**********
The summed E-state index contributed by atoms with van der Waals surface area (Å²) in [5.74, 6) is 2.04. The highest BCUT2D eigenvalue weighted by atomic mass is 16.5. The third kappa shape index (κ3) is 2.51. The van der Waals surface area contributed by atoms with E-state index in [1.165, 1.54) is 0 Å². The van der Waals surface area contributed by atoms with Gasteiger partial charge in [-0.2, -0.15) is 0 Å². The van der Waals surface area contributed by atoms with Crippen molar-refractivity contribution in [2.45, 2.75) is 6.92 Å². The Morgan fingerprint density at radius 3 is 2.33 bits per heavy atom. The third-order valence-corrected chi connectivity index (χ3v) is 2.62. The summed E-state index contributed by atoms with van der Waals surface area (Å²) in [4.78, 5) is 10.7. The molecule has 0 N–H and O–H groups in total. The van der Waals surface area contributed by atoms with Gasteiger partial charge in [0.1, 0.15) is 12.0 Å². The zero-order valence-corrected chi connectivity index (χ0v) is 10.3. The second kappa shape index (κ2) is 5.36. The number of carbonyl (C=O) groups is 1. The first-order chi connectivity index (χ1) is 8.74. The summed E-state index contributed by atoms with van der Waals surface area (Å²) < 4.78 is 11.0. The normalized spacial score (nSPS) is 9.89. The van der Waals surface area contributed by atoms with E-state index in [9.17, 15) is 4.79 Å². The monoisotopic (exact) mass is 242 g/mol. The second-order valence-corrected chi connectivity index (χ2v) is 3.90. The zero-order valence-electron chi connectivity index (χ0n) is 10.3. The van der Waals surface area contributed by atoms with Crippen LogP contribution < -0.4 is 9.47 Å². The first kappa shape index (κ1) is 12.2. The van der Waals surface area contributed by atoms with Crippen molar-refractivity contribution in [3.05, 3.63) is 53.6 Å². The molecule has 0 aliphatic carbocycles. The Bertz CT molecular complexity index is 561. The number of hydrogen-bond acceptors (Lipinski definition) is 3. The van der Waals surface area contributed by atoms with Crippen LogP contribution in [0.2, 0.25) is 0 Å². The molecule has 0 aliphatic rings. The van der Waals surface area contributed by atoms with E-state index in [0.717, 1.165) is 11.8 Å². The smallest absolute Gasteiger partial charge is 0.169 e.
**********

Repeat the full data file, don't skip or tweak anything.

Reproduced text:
The summed E-state index contributed by atoms with van der Waals surface area (Å²) in [5.74, 6) is 2.04. The highest BCUT2D eigenvalue weighted by atomic mass is 16.5. The third kappa shape index (κ3) is 2.51. The van der Waals surface area contributed by atoms with E-state index in [1.165, 1.54) is 0 Å². The van der Waals surface area contributed by atoms with Gasteiger partial charge in [-0.2, -0.15) is 0 Å². The van der Waals surface area contributed by atoms with Crippen molar-refractivity contribution in [2.45, 2.75) is 6.92 Å². The Morgan fingerprint density at radius 3 is 2.33 bits per heavy atom. The third-order valence-corrected chi connectivity index (χ3v) is 2.62. The summed E-state index contributed by atoms with van der Waals surface area (Å²) in [4.78, 5) is 10.7. The molecule has 0 N–H and O–H groups in total. The van der Waals surface area contributed by atoms with Gasteiger partial charge in [0.1, 0.15) is 12.0 Å². The zero-order valence-corrected chi connectivity index (χ0v) is 10.3. The second kappa shape index (κ2) is 5.36. The number of carbonyl (C=O) groups is 1. The first-order chi connectivity index (χ1) is 8.74. The summed E-state index contributed by atoms with van der Waals surface area (Å²) < 4.78 is 11.0. The normalized spacial score (nSPS) is 9.89. The van der Waals surface area contributed by atoms with E-state index in [9.17, 15) is 4.79 Å². The monoisotopic (exact) mass is 242 g/mol. The second-order valence-corrected chi connectivity index (χ2v) is 3.90. The zero-order valence-electron chi connectivity index (χ0n) is 10.3. The van der Waals surface area contributed by atoms with Crippen LogP contribution < -0.4 is 9.47 Å². The first kappa shape index (κ1) is 12.2. The van der Waals surface area contributed by atoms with Crippen molar-refractivity contribution in [3.05, 3.63) is 53.6 Å². The molecule has 0 aliphatic carbocycles. The Bertz CT molecular complexity index is 561. The number of hydrogen-bond acceptors (Lipinski definition) is 3. The van der Waals surface area contributed by atoms with Crippen LogP contribution in [0.2, 0.25) is 0 Å². The molecule has 0 aliphatic rings. The van der Waals surface area contributed by atoms with E-state index in [0.717, 1.165) is 11.8 Å². The smallest absolute Gasteiger partial charge is 0.169 e.